The chagrin, the ferocious ambition which James I am sure quite unconsciously, prompted in me was something which came about gradually and raged intermittently.
This, I repeat, is just one sentence, presumably chosen at random but intended to be fairly typical of Iris's early style. It would be grossly unfair to read too much into one sentence, but what can we say about it?

Well, if I had read this sentence in isolation, not knowing who had written it, I would say that it seems thoroughly sloppy. It is a sentence written by someone who is writing on automatic pilot, putting down the thoughts pretty much as they popped into her head, and not bothering to arrange them in a sensible order once they were set down on paper. Furthermore, the punctuation stinks. It is the kind of construction that you might expect to find in a letter dictated by a busy estate agent.

What on earth is the woman on about? Chagrin seems to me to have nothing to do with raging ambition, though the connection may be clear if you read the sentence in context. Even so, the whole thing screams out for an editor's pencil, or, better still, a complete rewrite on the part of the author, who suddenly realises (as you do) that what she has written down in the full flood of inspiration doesn't actually make much sense.

Let us now look at the sentence quoted from her last book, Jackson's Dilemma.
Owen had laid out a little table with whisky and red wine and orange juice and ham sandwiches and plums and cherry cake.
Dr Garrard tells us (and I believe him) that the sentence from The Sea, The Sea contains 24 tokens of 22 different word types, and that the second sentence contains 25 tokens of 20 word types; over the course of a large text these differences become highly significant.

Stylistically, however, the second sentence seems to me to be an improvement. Admittedly, all those 'ands' are a bit odd -- almost childlike -- but they don't bother me unduly. And at least the meaning is crystal clear. The difference between the two styles is, however, ascribed in this case to incipient Alzheimer's, rather than a conscious decision to adopt a simpler style.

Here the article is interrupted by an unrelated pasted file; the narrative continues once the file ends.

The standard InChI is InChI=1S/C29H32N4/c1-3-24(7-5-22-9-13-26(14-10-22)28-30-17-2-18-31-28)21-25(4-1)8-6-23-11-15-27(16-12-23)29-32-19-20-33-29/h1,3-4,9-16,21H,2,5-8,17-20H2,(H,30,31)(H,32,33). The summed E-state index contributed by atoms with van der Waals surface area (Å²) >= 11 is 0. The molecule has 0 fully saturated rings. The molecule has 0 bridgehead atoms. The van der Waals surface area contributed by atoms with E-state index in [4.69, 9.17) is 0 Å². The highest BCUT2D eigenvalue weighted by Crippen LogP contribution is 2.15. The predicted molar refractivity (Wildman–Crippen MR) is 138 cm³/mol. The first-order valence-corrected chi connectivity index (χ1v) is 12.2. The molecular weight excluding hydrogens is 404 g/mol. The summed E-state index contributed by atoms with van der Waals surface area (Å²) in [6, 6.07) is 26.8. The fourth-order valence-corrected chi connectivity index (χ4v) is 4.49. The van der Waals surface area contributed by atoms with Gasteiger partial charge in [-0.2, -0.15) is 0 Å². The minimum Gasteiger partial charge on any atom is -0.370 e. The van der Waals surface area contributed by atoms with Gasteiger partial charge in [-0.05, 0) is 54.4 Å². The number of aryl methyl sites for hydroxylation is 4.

Unfortunately, Iris Murdoch had little incentive to change anything. Ever. She was told, by a host of sycophantic critics, early in her career, that she was a terrific writer, and was frequently described as 'the most brilliant woman in England'; so why consider change? The fact that there were masses of people, like me, who tried to read one of her early books, found it impenetrable, and never bothered to try again, doesn't seem to have disturbed Iris or anyone on her team.

So, at the end of her life Iris has become another of those well known literary figures (such as Sylvia Plath) who are talked and written about a great deal but are hardly ever read. Such is the fate of writers who believe their own publicity.

In 2001 a film was made about Iris Murdoch's life. The young Iris was played by Kate Winslet, and the older, sick woman was played by Judi Dench. In interviews both actresses revealed that, although they admired Iris Murdoch enormously, neither of them had actually got around to reading any of her books. Kate claimed that she didn't have time. Well you don't do you, being an actress and that.